You have a story idea, some basic plotting ideas, and a few setting ideas. Now you need to develop your characters. The process isn’t quite as intense as actually giving birth, but close.
Each character (protagonist, antagonist, villain, sub-characters) needs to be unique from the other characters. You don’t need to go into a lot of effort in creating the side characters. The focus of this “birthing process” should be on the two main characters and possibly the villain. A good villain needs to be as fully developed as your main characters.
I have already gone into the importance of picking the right names for your characters, see the previous post and the Writing Tip about The Art of Naming Characters. Now you need to learn about each of these characters, before the readers do. Sometimes you are going to learn (create) a lot more about these characters than the reader will ever know about. But the more you know about your characters, the easier you can picture them in your mind as you write their story. This is particularly important when you are a beginning writer. The more experienced writer learns what facets of their characters to agonize over and what may never be important enough to think much about. So my focus here is more for the beginning writer.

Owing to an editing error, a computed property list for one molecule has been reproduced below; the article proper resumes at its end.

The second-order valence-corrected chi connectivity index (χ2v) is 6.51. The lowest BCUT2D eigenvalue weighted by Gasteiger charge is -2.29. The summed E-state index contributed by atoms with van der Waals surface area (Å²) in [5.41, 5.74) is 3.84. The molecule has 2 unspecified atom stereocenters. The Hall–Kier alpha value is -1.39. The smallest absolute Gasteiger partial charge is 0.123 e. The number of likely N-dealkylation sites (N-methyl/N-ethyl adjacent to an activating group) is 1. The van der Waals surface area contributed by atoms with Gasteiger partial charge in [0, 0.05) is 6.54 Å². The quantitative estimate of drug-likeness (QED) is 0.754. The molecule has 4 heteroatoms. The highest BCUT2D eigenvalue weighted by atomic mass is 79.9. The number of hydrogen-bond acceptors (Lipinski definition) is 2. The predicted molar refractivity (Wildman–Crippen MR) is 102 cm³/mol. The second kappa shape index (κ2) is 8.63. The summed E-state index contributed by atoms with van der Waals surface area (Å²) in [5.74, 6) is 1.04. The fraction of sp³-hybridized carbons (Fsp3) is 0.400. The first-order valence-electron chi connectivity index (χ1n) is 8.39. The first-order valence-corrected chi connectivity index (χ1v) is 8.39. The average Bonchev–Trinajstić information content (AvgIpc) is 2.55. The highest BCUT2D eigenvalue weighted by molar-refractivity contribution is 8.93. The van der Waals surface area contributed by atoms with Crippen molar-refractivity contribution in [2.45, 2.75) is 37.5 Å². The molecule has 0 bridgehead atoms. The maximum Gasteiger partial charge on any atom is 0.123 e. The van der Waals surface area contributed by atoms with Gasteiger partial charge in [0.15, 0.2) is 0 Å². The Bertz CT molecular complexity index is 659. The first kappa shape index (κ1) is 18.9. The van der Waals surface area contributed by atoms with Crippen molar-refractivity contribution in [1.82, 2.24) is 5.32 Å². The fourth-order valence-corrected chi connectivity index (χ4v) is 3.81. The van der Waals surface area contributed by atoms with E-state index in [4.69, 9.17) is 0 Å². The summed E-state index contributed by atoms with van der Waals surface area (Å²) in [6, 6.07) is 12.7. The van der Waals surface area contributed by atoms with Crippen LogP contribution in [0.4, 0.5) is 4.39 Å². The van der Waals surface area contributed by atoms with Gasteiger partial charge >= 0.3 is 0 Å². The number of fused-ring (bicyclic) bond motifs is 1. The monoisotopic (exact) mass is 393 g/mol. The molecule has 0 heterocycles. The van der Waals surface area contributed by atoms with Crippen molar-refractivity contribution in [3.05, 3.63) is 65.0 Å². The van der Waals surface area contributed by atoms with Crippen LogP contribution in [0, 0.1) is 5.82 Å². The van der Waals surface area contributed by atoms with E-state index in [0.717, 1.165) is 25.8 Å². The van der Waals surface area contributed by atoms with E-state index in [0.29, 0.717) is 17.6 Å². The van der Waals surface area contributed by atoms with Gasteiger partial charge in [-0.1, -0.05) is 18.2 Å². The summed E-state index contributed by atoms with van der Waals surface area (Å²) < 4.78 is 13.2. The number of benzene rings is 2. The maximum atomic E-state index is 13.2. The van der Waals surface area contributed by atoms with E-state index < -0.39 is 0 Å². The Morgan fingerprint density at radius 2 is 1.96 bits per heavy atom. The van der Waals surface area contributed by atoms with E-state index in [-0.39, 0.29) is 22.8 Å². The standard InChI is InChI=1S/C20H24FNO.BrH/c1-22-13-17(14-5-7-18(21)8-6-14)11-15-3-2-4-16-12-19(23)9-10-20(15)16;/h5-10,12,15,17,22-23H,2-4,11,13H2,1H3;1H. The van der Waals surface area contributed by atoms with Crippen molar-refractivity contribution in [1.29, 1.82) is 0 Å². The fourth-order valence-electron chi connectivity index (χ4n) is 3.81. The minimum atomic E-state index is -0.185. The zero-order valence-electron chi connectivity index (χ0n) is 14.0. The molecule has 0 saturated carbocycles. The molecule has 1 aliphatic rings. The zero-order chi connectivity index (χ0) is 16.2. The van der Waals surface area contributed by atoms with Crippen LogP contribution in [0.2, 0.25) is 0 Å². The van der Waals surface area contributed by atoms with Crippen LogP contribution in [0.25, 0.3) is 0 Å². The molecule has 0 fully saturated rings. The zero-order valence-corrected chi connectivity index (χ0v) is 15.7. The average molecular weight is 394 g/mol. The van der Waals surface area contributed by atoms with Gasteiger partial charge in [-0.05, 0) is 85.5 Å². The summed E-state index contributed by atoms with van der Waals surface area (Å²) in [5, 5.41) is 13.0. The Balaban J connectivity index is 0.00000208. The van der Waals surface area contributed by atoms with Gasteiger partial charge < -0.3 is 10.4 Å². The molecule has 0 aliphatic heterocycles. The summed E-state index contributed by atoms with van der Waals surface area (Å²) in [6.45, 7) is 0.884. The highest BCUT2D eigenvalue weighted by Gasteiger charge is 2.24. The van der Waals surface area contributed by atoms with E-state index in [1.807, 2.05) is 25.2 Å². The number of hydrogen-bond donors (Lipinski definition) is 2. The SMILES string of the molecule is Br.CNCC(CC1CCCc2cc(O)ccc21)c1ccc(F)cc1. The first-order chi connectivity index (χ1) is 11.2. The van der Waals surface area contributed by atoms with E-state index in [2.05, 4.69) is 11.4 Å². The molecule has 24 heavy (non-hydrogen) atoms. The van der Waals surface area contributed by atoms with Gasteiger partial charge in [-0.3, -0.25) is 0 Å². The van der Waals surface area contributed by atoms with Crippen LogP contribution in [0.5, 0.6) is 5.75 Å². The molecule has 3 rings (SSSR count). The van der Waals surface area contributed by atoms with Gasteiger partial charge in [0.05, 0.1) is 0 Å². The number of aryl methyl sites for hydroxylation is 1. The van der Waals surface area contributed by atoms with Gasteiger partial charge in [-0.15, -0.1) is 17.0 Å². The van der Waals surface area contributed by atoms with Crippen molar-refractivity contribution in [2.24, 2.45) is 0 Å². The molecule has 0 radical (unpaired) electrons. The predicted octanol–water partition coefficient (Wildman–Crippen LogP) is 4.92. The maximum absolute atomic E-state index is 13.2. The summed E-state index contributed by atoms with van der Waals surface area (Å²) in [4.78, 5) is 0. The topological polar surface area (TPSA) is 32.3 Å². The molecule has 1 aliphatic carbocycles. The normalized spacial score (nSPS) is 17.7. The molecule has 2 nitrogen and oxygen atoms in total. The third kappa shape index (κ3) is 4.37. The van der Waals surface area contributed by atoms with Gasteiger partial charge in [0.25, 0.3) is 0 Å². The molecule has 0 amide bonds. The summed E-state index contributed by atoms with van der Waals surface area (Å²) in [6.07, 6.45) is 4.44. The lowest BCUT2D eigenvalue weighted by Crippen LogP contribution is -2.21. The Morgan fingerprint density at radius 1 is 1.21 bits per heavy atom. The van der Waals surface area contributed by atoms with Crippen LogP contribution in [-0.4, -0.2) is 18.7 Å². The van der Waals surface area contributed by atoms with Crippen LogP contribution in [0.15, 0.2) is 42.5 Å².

I am adding an article today on Making Strong Characters to the Writing Tips on the blog and to the Writing Tools on my website. This will give you some basic tips on creating a unique character and for showing strong characters. Along with this I have added some of my favorite templates for character creation: Character Contrasts, Character Grid, and Character Grid with Villain. There are numerous websites with articles on creating character sketches, but I believe the basics are covered in my article and templates.